What if a heart valve could be replaced without surgically opening the chest cavity?
That “what if” is now a reality for some patients.
Replacing a heart valve with traditional surgery would require a large incision and dividing the breastbone. However, for certain patients, a heart valve can be replaced endovascularly using a wire and a new procedure called Transcatheter Aortic Valve Replacement, or TAVR.
TAVR is a percutaneous procedure recently proven to be an appropriate alternative to standard medical care (a combination of careful observation, medications and balloon aortic valvuloplasty.) TAVR is appropriate for select patients with severe aortic stenosis (narrowing of the aortic valve opening) who are not candidates for surgery and those who are at very high risk. To be eligible for the TAVR, patients must have severe aortic stenosis (see sidebar) and be deemed not a candidate for traditional surgery.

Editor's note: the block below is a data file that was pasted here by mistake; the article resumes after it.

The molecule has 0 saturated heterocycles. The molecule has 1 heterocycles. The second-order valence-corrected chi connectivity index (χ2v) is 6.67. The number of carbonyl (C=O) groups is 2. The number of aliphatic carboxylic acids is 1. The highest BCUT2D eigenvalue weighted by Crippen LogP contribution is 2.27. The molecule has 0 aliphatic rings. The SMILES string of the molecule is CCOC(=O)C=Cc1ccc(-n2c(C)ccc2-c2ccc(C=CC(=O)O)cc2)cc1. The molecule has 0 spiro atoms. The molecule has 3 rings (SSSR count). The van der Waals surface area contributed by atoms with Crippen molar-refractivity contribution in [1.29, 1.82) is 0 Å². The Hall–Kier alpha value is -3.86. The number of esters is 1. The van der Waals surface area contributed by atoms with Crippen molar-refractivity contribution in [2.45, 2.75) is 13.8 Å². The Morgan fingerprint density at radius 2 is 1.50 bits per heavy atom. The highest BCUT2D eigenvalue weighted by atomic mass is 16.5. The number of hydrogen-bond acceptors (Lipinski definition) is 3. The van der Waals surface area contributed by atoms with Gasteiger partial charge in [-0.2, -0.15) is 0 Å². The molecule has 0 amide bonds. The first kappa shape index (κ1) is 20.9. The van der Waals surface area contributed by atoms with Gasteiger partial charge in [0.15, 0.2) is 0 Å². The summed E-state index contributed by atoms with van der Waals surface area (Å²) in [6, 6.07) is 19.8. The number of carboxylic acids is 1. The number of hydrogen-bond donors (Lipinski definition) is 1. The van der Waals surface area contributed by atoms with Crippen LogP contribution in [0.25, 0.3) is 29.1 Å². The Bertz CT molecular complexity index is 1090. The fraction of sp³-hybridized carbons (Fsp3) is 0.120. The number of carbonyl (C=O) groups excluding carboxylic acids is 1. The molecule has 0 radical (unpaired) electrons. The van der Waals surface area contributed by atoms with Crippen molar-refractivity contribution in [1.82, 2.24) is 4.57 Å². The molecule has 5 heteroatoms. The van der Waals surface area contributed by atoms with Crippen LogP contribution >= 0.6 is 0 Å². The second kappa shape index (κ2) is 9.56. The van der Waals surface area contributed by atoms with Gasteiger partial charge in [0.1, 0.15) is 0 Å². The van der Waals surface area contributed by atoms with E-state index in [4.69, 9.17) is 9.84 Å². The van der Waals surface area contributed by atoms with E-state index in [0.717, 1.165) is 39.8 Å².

In the United States, TAVR continues to be studied as part of the PARTNER (Placement of Aortic Transcatheter Valves) trial which studied inoperable patients with severe symptomatic aortic stenosis. Compared to standard medical care, among the inoperable patients who had TAVR, the procedure reduced their absolute risk of dying by 20 percent. The risk of mortality decreased from 50 percent to 30 percent.